The life of a religious person is always experimental. That of Elizabeth Eason, a teacher and librarian who died last month, aged 90, expressed itself in patience, forbearing and determined service. Many women of her generation led very quiet lives that complemented, in their acceptance, the more dramatic struggles of such figures of their day as Simone Weil. They were the warm front of feminism.
There is rarely public drama at any stage of modest lives – there is no recognised stage. Most of us live in an audience, not in front of one. For the teacher, though, there is always an extended family, and Elizabeth Eason will be remembered with more than usual private affection and gratitude by the many hundreds of students who were taught by her through an age range from four to sixty and over.
Born Ivy Duck in Scarborough in 1915, she took control of her own life, changing her name to Elizabeth. Following a degree in French at Liverpool University in 1937 she secured a grant for doctoral research at the University of Caen in 1938, a time spent partly in Paris at the Sorbonne. Forced to return to England she taught at two girls' public schools, where she hated the snobbery. When the headmistress of the second of these schools was appointed Principal of Southlands College, Wimbledon, she left with her to join the college staff. The man to whom she was engaged was killed on active service at sea in 1943.
After the Second World War Elizabeth met and married in 1947 Tom Eason, a lecturer at the neighbouring College of St Mark & St John, Chelsea. "Majohns" was run by the poet Michael Roberts, whose wife Janet Adam Smith became a lifelong friend, the godmother of the Easons' only child, Jane. (After Roberts's early death in 1948, aged 46 of leukaemia, Tom Eason was the co-editor of A Portrait of Michael Roberts, 1949.) Until 1954 Elizabeth taught at both colleges, but, following Tom's desire to explore alternative methods in education, they moved to the rather remote village of Friskney, on the edge of the Wash in Lincolnshire, and then in 1959 to Ormskirk, Lancashire, Tom to teach at Edge Hill College, Elizabeth to care for her ageing mother, and later to teach in the local secondary school.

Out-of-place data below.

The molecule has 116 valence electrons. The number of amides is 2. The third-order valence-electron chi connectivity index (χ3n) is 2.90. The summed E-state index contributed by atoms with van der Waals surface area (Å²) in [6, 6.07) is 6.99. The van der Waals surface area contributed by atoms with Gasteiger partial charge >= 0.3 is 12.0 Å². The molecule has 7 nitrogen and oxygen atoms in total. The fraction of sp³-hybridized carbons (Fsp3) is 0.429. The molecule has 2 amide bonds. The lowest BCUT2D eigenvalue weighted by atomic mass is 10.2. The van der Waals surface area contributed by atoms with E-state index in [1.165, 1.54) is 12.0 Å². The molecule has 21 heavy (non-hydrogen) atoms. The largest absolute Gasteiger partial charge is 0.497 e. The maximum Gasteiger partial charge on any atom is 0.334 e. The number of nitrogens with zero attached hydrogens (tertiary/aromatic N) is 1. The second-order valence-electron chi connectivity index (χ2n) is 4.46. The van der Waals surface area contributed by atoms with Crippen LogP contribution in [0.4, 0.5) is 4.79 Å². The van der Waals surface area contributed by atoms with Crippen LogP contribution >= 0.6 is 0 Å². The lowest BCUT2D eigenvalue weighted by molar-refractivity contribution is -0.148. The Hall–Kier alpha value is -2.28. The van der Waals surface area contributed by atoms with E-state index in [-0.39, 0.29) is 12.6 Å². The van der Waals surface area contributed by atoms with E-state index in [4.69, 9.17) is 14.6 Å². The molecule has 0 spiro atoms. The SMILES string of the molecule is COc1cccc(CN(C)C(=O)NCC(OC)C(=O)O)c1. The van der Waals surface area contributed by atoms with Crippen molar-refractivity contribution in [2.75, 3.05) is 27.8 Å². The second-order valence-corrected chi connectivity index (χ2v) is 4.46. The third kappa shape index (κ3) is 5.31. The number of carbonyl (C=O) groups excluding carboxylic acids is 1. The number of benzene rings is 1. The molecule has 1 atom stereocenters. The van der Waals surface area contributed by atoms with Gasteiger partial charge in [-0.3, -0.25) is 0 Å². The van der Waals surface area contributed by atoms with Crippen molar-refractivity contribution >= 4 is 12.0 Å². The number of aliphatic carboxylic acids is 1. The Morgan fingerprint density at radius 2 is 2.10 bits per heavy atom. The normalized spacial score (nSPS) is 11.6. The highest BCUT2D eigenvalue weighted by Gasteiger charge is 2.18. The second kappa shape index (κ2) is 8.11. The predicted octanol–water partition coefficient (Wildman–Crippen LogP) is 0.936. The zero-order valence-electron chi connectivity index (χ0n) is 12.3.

In 1961 Elizabeth joined the Edge Hill College staff, where she set up a Teachers' Resource Centre which became a national model of its kind. Among the teaching aids developed there was a poetry index, again used nationally, which, when Elizabeth left in 1981, was rescued by Beverley Matthias for the National Book League.
An athlete in her youth, Elizabeth happily recognised herself as a granny librarianly figure, dumpy, round- faced, glasses, grey hair tied back in a bun, with a wonderful welcoming smile. But she did not regard benevolence as a universal group activity and fell out of love with Anglicanism when her local vicar one Sunday exhorted everyone to turn and kiss the person next to them in the congregation. She had robust views on the usefulness of public display.
After a long period confined to bed in a nursing home Elizabeth was received into the Roman Catholic Church in 2003, when she wrote in a poem for her devoted husband, "Like a low candle in a holy place / Such is the beauty of an aged face".
Most of Elizabeth Eason's collection of children's books and Victorian fiction was sold at auction some years ago. She had a special affection for the work of Victorian women novelists – Charlotte M. Yonge, Emma Warboise and Mrs Oliphant, all novelists of the modest heroine, blighted hopes, salvation and the hope of heaven.
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